A trip into the township
This year I decided it was time to do another field recording trip and as I had recently received an offer to move to Germany for a permanent job I thought I would record something truly South African before embarking on my overseas journey.
The townships here in Cape Town are a huge mystery for most people because no one ever wants to go there. I had only been there on one occasion before and that was for a film shoot for a roadside safety advert.
Generally speaking there is a lot of violence, drug trading and simply just bad living conditions in the township and most areas are run by very established gangs that spread fear among the people there and are one of the main reasons why the townships are considered to be "unsafe".
Some townships however are experiencing an upswing of development subsidized by both government institutions and NGOs with the hope that more and more people can get access to clean water, electricity and that informal settlements can be converted into solid housing solutions.
One of these "developing" townships is the township of Langa. Langa in Xhosa means "Sun" and it is one of the oldest townships in Cape Town. The community center in the middle of town offers daily tours for tourists as well as locals interested in Langa's cultural history. And you will be amazed at the amount of stories that this suburb has to offer: from the time of its foundation in the first part of the 20th century when it was created by the Apartheid regime to house black Africans, to the resistance uprisings in the sixties - this place has seen a rough century of violence and surpression but many generations later the suburb has evolved into a very arty hot spot in Cape Town and it is home to many creative workshops that are being hosted by local and international companies.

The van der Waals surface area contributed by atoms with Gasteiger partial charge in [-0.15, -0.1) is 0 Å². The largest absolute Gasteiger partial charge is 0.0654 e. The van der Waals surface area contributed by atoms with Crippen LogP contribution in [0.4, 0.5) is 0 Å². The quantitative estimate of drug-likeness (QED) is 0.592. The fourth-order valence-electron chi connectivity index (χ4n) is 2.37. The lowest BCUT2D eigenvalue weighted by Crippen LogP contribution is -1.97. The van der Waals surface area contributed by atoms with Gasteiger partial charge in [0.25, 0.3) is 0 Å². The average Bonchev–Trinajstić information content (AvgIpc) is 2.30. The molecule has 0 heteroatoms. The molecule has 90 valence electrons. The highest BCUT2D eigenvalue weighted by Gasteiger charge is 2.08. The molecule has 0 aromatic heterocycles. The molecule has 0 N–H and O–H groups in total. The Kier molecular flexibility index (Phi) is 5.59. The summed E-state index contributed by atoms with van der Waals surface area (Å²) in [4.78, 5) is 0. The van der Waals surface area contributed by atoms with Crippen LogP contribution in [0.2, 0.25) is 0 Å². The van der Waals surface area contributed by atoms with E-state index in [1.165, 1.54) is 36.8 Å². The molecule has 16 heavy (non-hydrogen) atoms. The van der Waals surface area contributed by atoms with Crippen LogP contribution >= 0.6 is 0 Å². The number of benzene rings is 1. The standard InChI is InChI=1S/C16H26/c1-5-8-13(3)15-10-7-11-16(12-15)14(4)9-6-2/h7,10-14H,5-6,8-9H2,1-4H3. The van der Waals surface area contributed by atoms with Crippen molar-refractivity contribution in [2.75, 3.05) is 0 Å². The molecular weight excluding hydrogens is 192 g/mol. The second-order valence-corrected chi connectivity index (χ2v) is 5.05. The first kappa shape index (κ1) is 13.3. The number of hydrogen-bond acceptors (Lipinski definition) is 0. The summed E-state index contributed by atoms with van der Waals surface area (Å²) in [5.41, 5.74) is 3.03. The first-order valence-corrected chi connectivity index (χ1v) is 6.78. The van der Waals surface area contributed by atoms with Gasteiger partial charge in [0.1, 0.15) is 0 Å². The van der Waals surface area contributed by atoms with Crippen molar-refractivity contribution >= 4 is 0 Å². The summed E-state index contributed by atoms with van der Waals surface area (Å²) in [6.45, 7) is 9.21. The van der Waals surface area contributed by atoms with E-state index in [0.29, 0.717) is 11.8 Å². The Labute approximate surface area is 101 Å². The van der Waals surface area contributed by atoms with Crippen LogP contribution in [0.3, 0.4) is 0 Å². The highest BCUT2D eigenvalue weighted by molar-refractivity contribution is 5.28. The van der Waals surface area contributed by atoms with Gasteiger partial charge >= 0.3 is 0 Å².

This suburb fascinated me and so one day I decided to go on a guided walking tour with my friend Matthias who was taking amazing photos while I recorded the hustle and bustle in the streets. We had a very friendly tour guide who filled us in on the history of the neighborhood he grew up in and how as a child he was forced into gang related crime. It really shocked me to hear that in those environments you sometimes don't have a choice to simply "walk away" from those things.
I spent 2 recording sessions in the township and managed to capture a broad variety of different atmospheres - a highlight came right at the end of the first tour when we came across a group of women that were busy preparing a meal around a big cooking pot and were singing a Xhosa worship song - it was truly a humbling experience listening to their beautiful voices and improvised praise melodies!
My tour guide even took me inside one of his favorite local shebeens which was basically just some person's living room converted into a bar that had a couple of benches on the side with a pool table in the middle!
The experience of learning about this suburb's history and finding out about the people who live there has inspired me to explore many more areas like these. The recording session was both a fun challenge as well as a perfect last project to work on while still living in South Africa. The things you learn from such a trip will not only change your perspective on the world ,it really leaves you speechless, humbled and wishing you can do more to help people that are in need.
The result can be bought on Asoundeffect for $20.